And they more than appreciate it — so much so that they encouraged him to cook for others. He was hesitant to take that step until he was asked to donate a dinner for auction as a fundraiser for Naper Elementary School. The dinner for eight brought in more than $3,000. And he had a fabulous time planning and preparing the gourmet meal paired with wine.

Since that first dinner 15 years ago, Finck, 46, has done about a dozen other fundraising meals. Finck offers suggestions, but he will fill requests, too. Most meals have six courses. Finck meets with a sommelier to pair wine for each course.

“I take my guests on a wine and food journey from the very light to the more robust,” Finck says.

He spends several days getting the ingredients and at least a day preparing ingredients. He then brings in his favorite pans and all of the ingredients into the host’s home.

After slipping into a starched white chef’s coat, he prepares the meal. Two Naperville friends — Scott Barczi, a homebuilder, and Paul Stein, an IT sales executive — assist Finck in the kitchen. His mother, Sandy Finck, takes charge of organization and cleanup. Finck says that for three hours his guests “are romanced by food and wine.”

Finck has raised more than $100,000 for organizations through the dinners. The highest price paid for a dinner was $8,100. He personally covers the cost of the wine and ingredients, which usually total between $1,600 and $2,400.

The most enjoyable aspect of the dinners for Finck is allowing people to experience new flavors and wines. He has introduced many beer-only drinkers to fine wine and encouraged non-seafood eaters to give crab a try.

Finck is always looking for that unique flavor to add to his creations. For example, he learned how to make smoked ice cubes that turn an ordinary Bloody Mary into an amazing beverage.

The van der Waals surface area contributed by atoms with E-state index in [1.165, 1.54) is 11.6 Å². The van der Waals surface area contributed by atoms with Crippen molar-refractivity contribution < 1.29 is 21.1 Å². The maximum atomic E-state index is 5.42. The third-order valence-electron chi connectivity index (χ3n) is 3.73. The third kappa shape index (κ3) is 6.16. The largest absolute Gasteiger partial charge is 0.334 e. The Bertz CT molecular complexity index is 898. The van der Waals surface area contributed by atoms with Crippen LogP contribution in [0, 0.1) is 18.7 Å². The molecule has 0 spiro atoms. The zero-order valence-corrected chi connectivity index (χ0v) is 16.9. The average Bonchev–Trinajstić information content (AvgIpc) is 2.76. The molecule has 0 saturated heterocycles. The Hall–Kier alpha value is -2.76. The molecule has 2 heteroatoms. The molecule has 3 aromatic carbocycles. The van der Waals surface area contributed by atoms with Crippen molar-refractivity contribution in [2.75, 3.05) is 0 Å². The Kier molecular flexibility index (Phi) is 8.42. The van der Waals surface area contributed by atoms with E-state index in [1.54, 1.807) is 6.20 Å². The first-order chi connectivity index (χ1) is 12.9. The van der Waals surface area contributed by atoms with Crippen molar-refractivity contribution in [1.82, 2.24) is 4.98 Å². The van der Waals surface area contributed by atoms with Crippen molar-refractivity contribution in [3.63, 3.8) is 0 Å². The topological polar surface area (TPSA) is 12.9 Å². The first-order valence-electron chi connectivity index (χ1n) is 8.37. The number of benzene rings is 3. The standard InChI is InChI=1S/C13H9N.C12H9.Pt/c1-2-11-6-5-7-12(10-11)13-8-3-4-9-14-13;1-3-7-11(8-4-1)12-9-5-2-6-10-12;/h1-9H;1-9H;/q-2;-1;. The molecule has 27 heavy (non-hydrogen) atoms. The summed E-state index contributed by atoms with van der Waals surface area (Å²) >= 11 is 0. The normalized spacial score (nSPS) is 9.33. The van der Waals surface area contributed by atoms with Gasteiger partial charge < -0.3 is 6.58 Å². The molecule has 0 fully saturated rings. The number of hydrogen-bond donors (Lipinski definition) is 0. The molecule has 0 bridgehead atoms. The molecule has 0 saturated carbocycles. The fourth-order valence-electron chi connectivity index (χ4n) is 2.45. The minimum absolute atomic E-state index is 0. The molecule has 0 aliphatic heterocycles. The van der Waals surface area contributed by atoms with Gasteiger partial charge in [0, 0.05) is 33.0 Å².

“I first smoked water, but the smoke was only on the surface,” he says. “Then I smoked ice cubes for about 15 minutes. As they melted, they took in the smoke evenly.”

He froze the water to make dark, smoke-flavored cubes, which bring a new dimension to the Bloody Mary.

Finck also has access to some unique serving pieces from wife Sue’s downtown Naperville shop, Little Luxuries.

“She has several unique items that accentuate the serving of food and wine,” he notes. The store also offers a range of home furnishings and gifts.

His passion for food and wine is so apparent that dinner guests often want to be in the kitchen helping. Finck freely shares his recipes and knowledge with others.

“I do a formal presentation before each course,” he says. “I talk about the food and the wine, and tell everyone what to look for as they eat and drink. It makes the evening more magical.”

He says watching his hosts is fun, too.

“The hosts feel like it is their meal since it is prepared in their kitchen and served in their home,” he says. “Watching people entertain people is entertaining for me because each person does it differently. I enjoy bringing food and wine joy to others.”

Finck shares two simple yet full-flavored first-course recipes. He smokes the corn for the chowder in his smoker but notes that it can also be done on an outdoor grill or even indoors in a frying pan. Smoked chicken can be used in place of the crabmeat if desired.

The scallop recipe calls for tiny champagne grapes, which are not always in season. Halved black grapes are an easy substitute. He includes wine pairing suggestions for each dish.